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It's a Bell Epoch Again, and Pants Have Wide Appeal


So you thought they could never return. You packed them safely away in that trunk with the broken latch or donated them to some faraway thrift store. Or you thought you'd save future generations by turning them into cut-offs or pegging them so tight your children would never know you owned a pair of . . . bell-bottoms.

But that staple silhouette of the late '60s and most of the '70s is ringing again in the '90s. And it's making big noise. Trendy kids can't get enough. Hip women are taking a second look. Retailers are scrambling to stock the pants. And designers are turning them out.

After years of appearing only at underground nightclubs, the bell-bottom pant is fashion's "new" shape. "I think that's what is making people buy," notes Lisa Ferrero, spokesperson for Hue. "They need a reason and this is something new that's generating a lot of excitement."

Bell-bottoms were bound to resurface with the rehash the fashion industry has entertained for the past 10 years. But today's bell swings in modern fabrics such as Lycra, prints such as stripes and colors such as black, chocolate and the primaries.

"If you look back, the '70s really was one of the most innovative times in fashion history: the details, fabrics and overall experimentation. I think that same thing is happening now," says Jim Duval, merchandise manager for 26 Red.

The Irvine label offers men a very '90s version of the bell in colorful stripes or solids ($52) that reflects the oversized look of late more than the snug hip-huggers of two decades ago. A triangular panel is added to the side of the pants for the flared effect. 26 Red will introduce a corduroy version for fall.

"It's for the rave customer who's grown up. The (rave) music has regressed into a disco beat, so that customer takes a turn looking for a new style that reflects that sound," notes Duval, who foresees this trend "stayin' alive for a while."

Besides ravers and other night-clubbers, a wider audience now considers the style as a way to update its wardrobe.

Lead by the likes of Donna Karan and Gianni Versace, who fondly recall the freedom of the belle '70s, the trend has caught steam in recent months, says Candice Prezens, spokeswoman for Tripp NYC. The label churns out trendy club wear collections when they hit the underground--such as the bell-bottoms it has sold to cosmopolitan boutiques for the past seven years.

With big-name designers giving an enthusiastic nod to the bell, Prezens says retailers have been more willing to try it. Stretch bells are even replacing straight leggings as Tripp NYC's hottest seller.

In addition to offering several dozen cotton Lycra styles in solids, plaids, Pucci-inspired flowers, polka dots, stripes and psychedelic prints, the New York-based company sells versions in denim, stretch satin, ultra suede, vinyl, velour and see-through fabrics, such as spider web netting, crochet and sweater knits ($39 to $70).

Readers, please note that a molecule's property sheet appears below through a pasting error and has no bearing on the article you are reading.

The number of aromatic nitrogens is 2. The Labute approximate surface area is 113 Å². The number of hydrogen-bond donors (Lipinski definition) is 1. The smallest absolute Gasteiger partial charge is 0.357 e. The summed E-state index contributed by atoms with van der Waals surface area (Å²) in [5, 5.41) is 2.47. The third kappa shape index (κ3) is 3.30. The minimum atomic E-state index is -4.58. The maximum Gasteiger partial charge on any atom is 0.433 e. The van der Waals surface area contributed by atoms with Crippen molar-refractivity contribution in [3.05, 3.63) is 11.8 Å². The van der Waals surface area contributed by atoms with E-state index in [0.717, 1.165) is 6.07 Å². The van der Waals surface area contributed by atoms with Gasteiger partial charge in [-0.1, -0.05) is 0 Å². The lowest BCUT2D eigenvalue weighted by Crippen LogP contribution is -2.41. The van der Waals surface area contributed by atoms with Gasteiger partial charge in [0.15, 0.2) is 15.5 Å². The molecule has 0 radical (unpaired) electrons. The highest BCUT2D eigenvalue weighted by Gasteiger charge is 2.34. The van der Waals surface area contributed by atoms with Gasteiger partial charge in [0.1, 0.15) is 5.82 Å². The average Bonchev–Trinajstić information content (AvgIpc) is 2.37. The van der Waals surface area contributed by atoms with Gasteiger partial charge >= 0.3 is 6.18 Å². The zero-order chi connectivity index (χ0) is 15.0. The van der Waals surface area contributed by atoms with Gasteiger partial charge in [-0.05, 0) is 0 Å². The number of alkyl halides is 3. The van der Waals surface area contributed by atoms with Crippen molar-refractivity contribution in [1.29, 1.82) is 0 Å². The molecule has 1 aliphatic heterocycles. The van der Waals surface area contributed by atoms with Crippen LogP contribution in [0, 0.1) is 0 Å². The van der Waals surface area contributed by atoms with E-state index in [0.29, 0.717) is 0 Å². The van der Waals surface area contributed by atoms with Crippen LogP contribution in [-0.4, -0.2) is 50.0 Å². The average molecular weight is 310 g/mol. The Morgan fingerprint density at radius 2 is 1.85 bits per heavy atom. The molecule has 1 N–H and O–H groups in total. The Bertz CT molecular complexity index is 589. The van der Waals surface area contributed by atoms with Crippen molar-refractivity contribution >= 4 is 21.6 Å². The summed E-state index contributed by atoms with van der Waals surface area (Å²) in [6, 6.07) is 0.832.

"You have to be a slender woman to wear most bells," Prezens admits. "But that's were crochet comes in. It caters to a fuller figure when worn with leggings." Other alternatives are sporting cotton tights under peek-a-boo bells or showing off some flesh with same-color thongs or hot pants.

"Everybody's wearing leggings," says Hue's Ferrero. "Now this is the next step."

Hue's cabana bells offer an alternative that is light in fabric at 90% nylon and 10% Lycra and light on the pocketbook ($38). For those still reluctant to slip on a pair, Ferrero suggests its cabana top ($48); the sleeves give the bell effect.

"This whole hippie '70s rage also falls into grunge, which goes further with hip huggers," she adds.

Indeed, everything that was old is new again, says Chazz Wergeles of Tippecanoes. The new grungies are old hat to the Laguna Beach store, which has been selling vintage duds to counter-culture kids since 1975.

"We just got in 55 pairs of new old stock of '70s bell-bottoms that we found in St. Louis," Wergeles says. "Who knows how long this (trend) will last? It's definitely what's happening now." The never-worn vintage bells sell for $12.50 to $27.50.

Counter-culture kids started grooving in bells and hip huggers around 1966. Having bagged other militia fashion, flower children and fledgling designers turned to the original bell-bottoms, worn by seamen in the U.S. Navy. Traditionally in white or navy, the trousers were cut wide at the hem to facilitate rolling up for deck work.

Booker T. & The MG's celebrated the trend with "Hip Hug-Her" in 1967, and Derek & the Dominos did it with "Bell-Bottom Blues" in 1970.

Hippies dug the tight fit at the top, which befit their credo to show off the body. The flared bottom provided a funky silhouette that contrasted with the straight-trousered establishment of the time.

Pantsuits--many in bell form--also became an integral element in women's wardrobes, as they pushed for equality and exerted themselves in the work force.

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